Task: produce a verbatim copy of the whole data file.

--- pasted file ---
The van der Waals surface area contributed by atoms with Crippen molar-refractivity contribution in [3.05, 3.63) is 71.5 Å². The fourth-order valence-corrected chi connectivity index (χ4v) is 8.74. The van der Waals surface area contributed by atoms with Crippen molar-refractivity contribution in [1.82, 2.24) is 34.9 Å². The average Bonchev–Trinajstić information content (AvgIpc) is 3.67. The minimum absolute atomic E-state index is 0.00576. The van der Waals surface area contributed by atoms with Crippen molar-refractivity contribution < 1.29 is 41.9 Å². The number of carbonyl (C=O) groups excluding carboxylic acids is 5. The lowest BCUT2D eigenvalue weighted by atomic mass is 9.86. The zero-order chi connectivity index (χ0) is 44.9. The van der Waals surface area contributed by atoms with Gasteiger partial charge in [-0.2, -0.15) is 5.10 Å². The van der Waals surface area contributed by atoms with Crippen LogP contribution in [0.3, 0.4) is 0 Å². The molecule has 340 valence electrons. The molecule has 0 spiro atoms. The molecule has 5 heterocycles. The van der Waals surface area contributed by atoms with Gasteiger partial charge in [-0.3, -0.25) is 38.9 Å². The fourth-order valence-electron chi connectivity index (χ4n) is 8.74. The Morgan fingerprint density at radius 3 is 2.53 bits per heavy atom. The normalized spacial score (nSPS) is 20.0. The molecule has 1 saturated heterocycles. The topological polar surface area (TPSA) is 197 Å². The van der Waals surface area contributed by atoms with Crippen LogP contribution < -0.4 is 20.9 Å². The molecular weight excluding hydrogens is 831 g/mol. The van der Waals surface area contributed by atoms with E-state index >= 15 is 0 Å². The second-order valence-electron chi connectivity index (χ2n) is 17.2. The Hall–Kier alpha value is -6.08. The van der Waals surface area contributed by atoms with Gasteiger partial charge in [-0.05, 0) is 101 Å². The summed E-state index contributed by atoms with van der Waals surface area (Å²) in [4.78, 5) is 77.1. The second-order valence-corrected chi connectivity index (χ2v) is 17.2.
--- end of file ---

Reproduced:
The van der Waals surface area contributed by atoms with Crippen molar-refractivity contribution in [3.05, 3.63) is 71.5 Å². The fourth-order valence-corrected chi connectivity index (χ4v) is 8.74. The van der Waals surface area contributed by atoms with Crippen molar-refractivity contribution in [1.82, 2.24) is 34.9 Å². The average Bonchev–Trinajstić information content (AvgIpc) is 3.67. The minimum absolute atomic E-state index is 0.00576. The van der Waals surface area contributed by atoms with Crippen molar-refractivity contribution < 1.29 is 41.9 Å². The number of carbonyl (C=O) groups excluding carboxylic acids is 5. The lowest BCUT2D eigenvalue weighted by atomic mass is 9.86. The zero-order chi connectivity index (χ0) is 44.9. The van der Waals surface area contributed by atoms with Gasteiger partial charge in [-0.2, -0.15) is 5.10 Å². The van der Waals surface area contributed by atoms with Crippen LogP contribution in [0.3, 0.4) is 0 Å². The molecule has 340 valence electrons. The molecule has 0 spiro atoms. The molecule has 5 heterocycles. The van der Waals surface area contributed by atoms with Gasteiger partial charge in [-0.3, -0.25) is 38.9 Å². The fourth-order valence-electron chi connectivity index (χ4n) is 8.74. The Morgan fingerprint density at radius 3 is 2.53 bits per heavy atom. The normalized spacial score (nSPS) is 20.0. The molecule has 1 saturated heterocycles. The topological polar surface area (TPSA) is 197 Å². The van der Waals surface area contributed by atoms with Crippen LogP contribution < -0.4 is 20.9 Å². The molecular weight excluding hydrogens is 831 g/mol. The van der Waals surface area contributed by atoms with E-state index >= 15 is 0 Å². The second-order valence-electron chi connectivity index (χ2n) is 17.2. The Hall–Kier alpha value is -6.08. The van der Waals surface area contributed by atoms with Gasteiger partial charge in [-0.05, 0) is 101 Å². The summed E-state index contributed by atoms with van der Waals surface area (Å²) in [4.78, 5) is 77.1. The second-order valence-corrected chi connectivity index (χ2v) is 17.2.